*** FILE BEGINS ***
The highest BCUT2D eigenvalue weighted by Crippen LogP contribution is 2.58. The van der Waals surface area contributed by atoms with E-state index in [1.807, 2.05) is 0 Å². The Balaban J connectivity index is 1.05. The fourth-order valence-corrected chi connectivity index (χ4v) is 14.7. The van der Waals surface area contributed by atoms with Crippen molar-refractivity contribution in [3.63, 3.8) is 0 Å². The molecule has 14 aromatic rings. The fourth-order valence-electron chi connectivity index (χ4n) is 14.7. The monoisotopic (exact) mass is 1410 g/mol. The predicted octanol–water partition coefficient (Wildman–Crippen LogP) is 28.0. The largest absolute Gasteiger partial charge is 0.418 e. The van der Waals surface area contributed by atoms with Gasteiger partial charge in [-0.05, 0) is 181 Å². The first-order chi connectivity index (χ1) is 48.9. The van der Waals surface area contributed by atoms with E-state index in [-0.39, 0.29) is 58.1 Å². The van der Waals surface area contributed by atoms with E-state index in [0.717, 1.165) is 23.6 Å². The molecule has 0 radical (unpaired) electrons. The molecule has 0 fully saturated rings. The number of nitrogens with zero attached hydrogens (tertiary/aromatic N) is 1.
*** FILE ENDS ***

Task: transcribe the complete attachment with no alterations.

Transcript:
The highest BCUT2D eigenvalue weighted by Crippen LogP contribution is 2.58. The van der Waals surface area contributed by atoms with E-state index in [1.807, 2.05) is 0 Å². The Balaban J connectivity index is 1.05. The fourth-order valence-corrected chi connectivity index (χ4v) is 14.7. The van der Waals surface area contributed by atoms with Crippen molar-refractivity contribution in [3.63, 3.8) is 0 Å². The molecule has 14 aromatic rings. The fourth-order valence-electron chi connectivity index (χ4n) is 14.7. The monoisotopic (exact) mass is 1410 g/mol. The predicted octanol–water partition coefficient (Wildman–Crippen LogP) is 28.0. The largest absolute Gasteiger partial charge is 0.418 e. The van der Waals surface area contributed by atoms with Gasteiger partial charge in [-0.05, 0) is 181 Å². The first-order chi connectivity index (χ1) is 48.9. The van der Waals surface area contributed by atoms with E-state index in [-0.39, 0.29) is 58.1 Å². The van der Waals surface area contributed by atoms with E-state index in [0.717, 1.165) is 23.6 Å². The molecule has 0 radical (unpaired) electrons. The molecule has 0 fully saturated rings. The number of nitrogens with zero attached hydrogens (tertiary/aromatic N) is 1.